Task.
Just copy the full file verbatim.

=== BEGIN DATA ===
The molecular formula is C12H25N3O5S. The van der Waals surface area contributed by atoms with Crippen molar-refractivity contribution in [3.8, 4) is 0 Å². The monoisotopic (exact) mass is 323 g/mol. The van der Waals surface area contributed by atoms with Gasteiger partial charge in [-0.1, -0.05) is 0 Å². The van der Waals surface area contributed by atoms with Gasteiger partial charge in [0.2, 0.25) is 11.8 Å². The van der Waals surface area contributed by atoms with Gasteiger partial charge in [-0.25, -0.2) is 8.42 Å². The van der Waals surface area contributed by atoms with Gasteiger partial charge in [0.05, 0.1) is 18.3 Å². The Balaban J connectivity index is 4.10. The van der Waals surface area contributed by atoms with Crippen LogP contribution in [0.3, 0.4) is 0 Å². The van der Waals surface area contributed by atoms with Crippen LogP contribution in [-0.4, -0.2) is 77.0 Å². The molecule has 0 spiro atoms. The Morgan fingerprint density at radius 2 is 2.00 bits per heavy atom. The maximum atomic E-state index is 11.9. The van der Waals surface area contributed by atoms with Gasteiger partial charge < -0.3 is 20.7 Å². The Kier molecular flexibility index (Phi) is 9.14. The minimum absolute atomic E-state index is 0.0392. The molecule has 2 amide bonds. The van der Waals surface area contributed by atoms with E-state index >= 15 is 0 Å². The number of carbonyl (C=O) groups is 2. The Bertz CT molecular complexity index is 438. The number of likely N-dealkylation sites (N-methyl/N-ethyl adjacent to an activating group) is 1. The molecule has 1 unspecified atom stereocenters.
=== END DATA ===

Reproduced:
The molecular formula is C12H25N3O5S. The van der Waals surface area contributed by atoms with Crippen molar-refractivity contribution in [3.8, 4) is 0 Å². The monoisotopic (exact) mass is 323 g/mol. The van der Waals surface area contributed by atoms with Gasteiger partial charge in [-0.1, -0.05) is 0 Å². The van der Waals surface area contributed by atoms with Gasteiger partial charge in [0.2, 0.25) is 11.8 Å². The van der Waals surface area contributed by atoms with Gasteiger partial charge in [-0.25, -0.2) is 8.42 Å². The van der Waals surface area contributed by atoms with Gasteiger partial charge in [0.05, 0.1) is 18.3 Å². The Balaban J connectivity index is 4.10. The van der Waals surface area contributed by atoms with Crippen LogP contribution in [0.3, 0.4) is 0 Å². The van der Waals surface area contributed by atoms with Crippen LogP contribution in [-0.4, -0.2) is 77.0 Å². The molecule has 0 spiro atoms. The Morgan fingerprint density at radius 2 is 2.00 bits per heavy atom. The maximum atomic E-state index is 11.9. The van der Waals surface area contributed by atoms with Gasteiger partial charge < -0.3 is 20.7 Å². The Kier molecular flexibility index (Phi) is 9.14. The minimum absolute atomic E-state index is 0.0392. The molecule has 2 amide bonds. The van der Waals surface area contributed by atoms with E-state index >= 15 is 0 Å². The number of carbonyl (C=O) groups is 2. The Bertz CT molecular complexity index is 438. The number of likely N-dealkylation sites (N-methyl/N-ethyl adjacent to an activating group) is 1. The molecule has 1 unspecified atom stereocenters.